FAREWELL, COWBOY

OLJA SAVIČEVIĆ 

Algoritam, November, 2010, 208 pages

Full English translation and French sample available

The publication of this dazzling, funny and deadly serious novel will bring nourishment to readers hungry for the best new European fiction, and to those wondering where the new generation of post-Yugoslav novelists are… It shines… with the help of a flawless translation from Croatian by Celia Hawkesworth… With this novel, which lodges itself in your chest like a friendly bullet, a glorious new European voice has arrived. The Guardian

Savičević tells her story in highly poetic, sensual language aglow with wondrously incandescent images.

Berliner Zeitung

Memory is the present of all remembered events,’ reflects the protagonist of this droll slice-of-life story, expressing the personal sense of stagnation she experiences upon returning to her childhood home in a remote Croatian village. Dada is newly returned from Zagreb to ‘the Old Settlement,’ hoping to put a pointless love affair behind her and to care for her aging mother, and she finds the routines of the locals and her grown-up childhood friends little changed from how she remembers them… As depicted by Savičević, Dada is a resilient woman whose appreciation of the absurdities of her life allow her to carefully navigate them. Her experiences make for an intimate character study. Publishers Weekly

Translation rights sold: UK (Istros Books), USA (McSweeney’s), Italy (L’Asino d’oro edizioni), Germany (Voland&Quist), France (JC Lattes), Spain (Baila del Sol), Netherlands (Bananafish), Sweden (Gavrilo förlag), Serbia (Laguna), Slovenia (Littera), Bulgaria (Ergo Books), Hungary (Europa Kiado)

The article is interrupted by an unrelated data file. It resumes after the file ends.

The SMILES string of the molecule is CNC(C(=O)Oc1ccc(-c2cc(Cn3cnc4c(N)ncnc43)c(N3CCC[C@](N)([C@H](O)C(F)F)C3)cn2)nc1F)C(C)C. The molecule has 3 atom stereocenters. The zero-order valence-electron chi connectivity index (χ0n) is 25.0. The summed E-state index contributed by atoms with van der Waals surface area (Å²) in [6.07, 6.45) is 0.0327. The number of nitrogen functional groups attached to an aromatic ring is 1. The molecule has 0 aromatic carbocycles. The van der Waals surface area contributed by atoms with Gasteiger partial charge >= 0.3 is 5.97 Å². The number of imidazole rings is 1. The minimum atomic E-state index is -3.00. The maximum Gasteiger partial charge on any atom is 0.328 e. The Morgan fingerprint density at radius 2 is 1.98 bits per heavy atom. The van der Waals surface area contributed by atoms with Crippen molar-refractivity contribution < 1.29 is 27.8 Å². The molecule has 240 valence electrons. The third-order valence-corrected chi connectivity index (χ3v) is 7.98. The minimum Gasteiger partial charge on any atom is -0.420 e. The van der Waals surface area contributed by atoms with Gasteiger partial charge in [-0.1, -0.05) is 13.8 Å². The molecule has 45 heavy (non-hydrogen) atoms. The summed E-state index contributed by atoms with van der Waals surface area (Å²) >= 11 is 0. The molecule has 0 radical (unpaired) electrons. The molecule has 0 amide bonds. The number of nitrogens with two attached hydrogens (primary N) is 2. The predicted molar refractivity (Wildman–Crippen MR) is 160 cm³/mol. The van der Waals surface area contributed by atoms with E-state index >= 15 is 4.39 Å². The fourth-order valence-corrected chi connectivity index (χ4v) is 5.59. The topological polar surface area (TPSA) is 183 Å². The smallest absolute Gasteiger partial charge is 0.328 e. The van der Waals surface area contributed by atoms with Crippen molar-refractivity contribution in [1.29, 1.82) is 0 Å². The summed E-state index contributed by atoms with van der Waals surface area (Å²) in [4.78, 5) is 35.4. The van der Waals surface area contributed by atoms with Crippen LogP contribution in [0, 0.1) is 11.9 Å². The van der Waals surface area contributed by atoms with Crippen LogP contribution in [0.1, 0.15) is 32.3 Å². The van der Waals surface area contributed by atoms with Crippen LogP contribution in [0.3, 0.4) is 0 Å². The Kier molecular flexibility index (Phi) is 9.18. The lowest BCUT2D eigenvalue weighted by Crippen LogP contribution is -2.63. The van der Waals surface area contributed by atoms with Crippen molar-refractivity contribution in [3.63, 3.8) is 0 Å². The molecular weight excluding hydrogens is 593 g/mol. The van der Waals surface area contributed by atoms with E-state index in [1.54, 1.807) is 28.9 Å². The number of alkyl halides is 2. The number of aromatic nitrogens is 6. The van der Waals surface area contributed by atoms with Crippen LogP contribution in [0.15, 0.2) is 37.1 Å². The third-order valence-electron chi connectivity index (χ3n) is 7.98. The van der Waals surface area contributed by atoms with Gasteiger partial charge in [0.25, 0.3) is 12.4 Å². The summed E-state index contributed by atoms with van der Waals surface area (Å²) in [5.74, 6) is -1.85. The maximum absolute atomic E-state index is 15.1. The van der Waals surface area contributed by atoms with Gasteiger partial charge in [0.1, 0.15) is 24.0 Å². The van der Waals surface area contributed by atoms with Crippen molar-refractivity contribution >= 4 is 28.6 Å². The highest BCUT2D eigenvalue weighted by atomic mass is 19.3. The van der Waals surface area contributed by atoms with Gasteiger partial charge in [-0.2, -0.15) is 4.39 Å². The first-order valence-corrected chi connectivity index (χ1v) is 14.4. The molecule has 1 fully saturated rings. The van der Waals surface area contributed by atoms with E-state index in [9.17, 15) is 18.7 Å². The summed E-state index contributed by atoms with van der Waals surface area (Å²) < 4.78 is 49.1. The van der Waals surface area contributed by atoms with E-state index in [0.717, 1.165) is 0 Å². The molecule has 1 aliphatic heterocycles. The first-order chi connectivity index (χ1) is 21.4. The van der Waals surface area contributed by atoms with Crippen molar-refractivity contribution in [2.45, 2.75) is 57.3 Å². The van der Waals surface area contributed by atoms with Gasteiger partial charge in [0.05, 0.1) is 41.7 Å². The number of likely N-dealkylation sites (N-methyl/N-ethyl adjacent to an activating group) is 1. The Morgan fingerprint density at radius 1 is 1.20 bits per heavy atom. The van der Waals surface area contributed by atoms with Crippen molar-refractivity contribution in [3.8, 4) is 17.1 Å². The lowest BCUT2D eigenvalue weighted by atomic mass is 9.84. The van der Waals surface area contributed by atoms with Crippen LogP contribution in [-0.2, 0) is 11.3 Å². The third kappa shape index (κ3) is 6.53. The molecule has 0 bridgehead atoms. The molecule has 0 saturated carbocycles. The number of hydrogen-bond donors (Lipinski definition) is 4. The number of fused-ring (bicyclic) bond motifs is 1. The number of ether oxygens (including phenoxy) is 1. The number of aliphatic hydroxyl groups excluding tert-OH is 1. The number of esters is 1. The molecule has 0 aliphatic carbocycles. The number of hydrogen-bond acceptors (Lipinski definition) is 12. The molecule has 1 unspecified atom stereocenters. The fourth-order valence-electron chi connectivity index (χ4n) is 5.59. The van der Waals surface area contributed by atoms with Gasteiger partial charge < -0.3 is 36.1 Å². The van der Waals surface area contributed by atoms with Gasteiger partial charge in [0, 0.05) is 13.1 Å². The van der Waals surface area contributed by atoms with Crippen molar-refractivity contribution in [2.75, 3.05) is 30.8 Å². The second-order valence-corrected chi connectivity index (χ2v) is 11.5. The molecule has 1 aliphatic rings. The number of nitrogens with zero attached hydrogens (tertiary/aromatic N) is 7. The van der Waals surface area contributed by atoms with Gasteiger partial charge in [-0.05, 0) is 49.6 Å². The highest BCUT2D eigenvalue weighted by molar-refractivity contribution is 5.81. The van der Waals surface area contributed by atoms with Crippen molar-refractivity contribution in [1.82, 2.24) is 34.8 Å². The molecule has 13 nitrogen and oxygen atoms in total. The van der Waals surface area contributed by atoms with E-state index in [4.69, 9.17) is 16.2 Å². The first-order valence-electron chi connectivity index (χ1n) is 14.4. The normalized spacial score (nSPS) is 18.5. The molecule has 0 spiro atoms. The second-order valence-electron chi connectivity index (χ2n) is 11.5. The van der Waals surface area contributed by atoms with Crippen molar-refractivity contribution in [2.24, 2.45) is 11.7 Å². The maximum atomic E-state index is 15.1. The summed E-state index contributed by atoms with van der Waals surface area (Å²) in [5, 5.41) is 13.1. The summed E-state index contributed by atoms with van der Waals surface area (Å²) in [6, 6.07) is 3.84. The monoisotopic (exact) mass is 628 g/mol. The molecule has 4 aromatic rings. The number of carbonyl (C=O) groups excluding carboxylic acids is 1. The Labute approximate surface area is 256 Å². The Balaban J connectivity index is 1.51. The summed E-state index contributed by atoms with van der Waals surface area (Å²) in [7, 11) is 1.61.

Winner of Prix du premier roman en littérature étrangère 2020
One of the 100 best Slavic Novels of All Time
Winner of T-Portal Award for best Croatian novel

Dada’s life is at a standstill in Zagreb—she’s sleeping with a married man, working a dead-end job, and even the parties have started to feel exhausting. So when her sister calls her back home to help with their aging mother, she doesn’t hesitate to leave the city behind. But she arrives to find her mother hoarding pills, her sister chain-smoking, her long-dead father’s shoes still lined up on the steps, and the cowboy posters of her younger brother Daniel (who threw himself under a train four years ago) still on the walls.

Hoping to free her family from the grip of the past, Dada vows to unravel the mystery of Daniel’s final days. This American debut by a poet from Croatia’s “lost generation” explores a beautiful Mediterranean town’s darkest alleys: the bars where secrets can be bought, the rooms where bodies can be sold, the plains and streets and houses where blood is shed. By the end of the long summer, the lies, lust, feuds, and frustration will come to a violent and hallucinatory head.

Savičević playfully transposes the genre of a traditional Western drama onto the contemporary world, challenging the omnipotent heroes of childhood and questioning what constitutes heroism today. Her shabby seaside hometown provides the perfect backdrop for this tale of loss and redemption, redolent of transient glamour and unrealised small-town dreams.

 

 

In Dada’s wild amalgam of quest story, social satire, and comic shtick (plus a surreal film-shoot scene featuring cowboys), you won’t catch Savicevic offering tidy diagnoses. You won’t care, thanks to prose that glints like the sea in the distance. The Atlantic